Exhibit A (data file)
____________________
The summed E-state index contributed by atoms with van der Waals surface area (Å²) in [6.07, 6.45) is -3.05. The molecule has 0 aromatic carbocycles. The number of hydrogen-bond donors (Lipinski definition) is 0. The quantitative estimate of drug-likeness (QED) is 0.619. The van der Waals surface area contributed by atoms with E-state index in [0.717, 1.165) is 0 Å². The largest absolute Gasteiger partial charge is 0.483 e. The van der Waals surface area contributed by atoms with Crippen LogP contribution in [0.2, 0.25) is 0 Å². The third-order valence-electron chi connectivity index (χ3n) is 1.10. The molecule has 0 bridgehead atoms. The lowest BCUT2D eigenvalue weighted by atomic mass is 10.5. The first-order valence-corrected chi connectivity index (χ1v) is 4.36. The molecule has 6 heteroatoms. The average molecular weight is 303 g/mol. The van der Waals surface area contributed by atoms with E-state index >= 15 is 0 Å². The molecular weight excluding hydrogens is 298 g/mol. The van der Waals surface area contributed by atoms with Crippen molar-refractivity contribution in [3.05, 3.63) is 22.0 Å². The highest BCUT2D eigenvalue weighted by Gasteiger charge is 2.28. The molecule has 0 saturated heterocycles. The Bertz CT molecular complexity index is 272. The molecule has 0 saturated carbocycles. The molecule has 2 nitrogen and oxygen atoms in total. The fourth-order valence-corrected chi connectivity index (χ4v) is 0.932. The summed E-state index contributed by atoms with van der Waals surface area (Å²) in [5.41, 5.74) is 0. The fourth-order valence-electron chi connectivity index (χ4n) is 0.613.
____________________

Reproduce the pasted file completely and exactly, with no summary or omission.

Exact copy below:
The summed E-state index contributed by atoms with van der Waals surface area (Å²) in [6.07, 6.45) is -3.05. The molecule has 0 aromatic carbocycles. The number of hydrogen-bond donors (Lipinski definition) is 0. The quantitative estimate of drug-likeness (QED) is 0.619. The van der Waals surface area contributed by atoms with E-state index in [0.717, 1.165) is 0 Å². The largest absolute Gasteiger partial charge is 0.483 e. The van der Waals surface area contributed by atoms with Crippen LogP contribution in [0.2, 0.25) is 0 Å². The third-order valence-electron chi connectivity index (χ3n) is 1.10. The molecule has 0 bridgehead atoms. The lowest BCUT2D eigenvalue weighted by atomic mass is 10.5. The first-order valence-corrected chi connectivity index (χ1v) is 4.36. The molecule has 6 heteroatoms. The average molecular weight is 303 g/mol. The van der Waals surface area contributed by atoms with E-state index >= 15 is 0 Å². The molecular weight excluding hydrogens is 298 g/mol. The van der Waals surface area contributed by atoms with Crippen molar-refractivity contribution in [3.05, 3.63) is 22.0 Å². The highest BCUT2D eigenvalue weighted by Gasteiger charge is 2.28. The molecule has 0 saturated heterocycles. The Bertz CT molecular complexity index is 272. The molecule has 0 saturated carbocycles. The molecule has 2 nitrogen and oxygen atoms in total. The fourth-order valence-corrected chi connectivity index (χ4v) is 0.932. The summed E-state index contributed by atoms with van der Waals surface area (Å²) in [5.41, 5.74) is 0. The fourth-order valence-electron chi connectivity index (χ4n) is 0.613.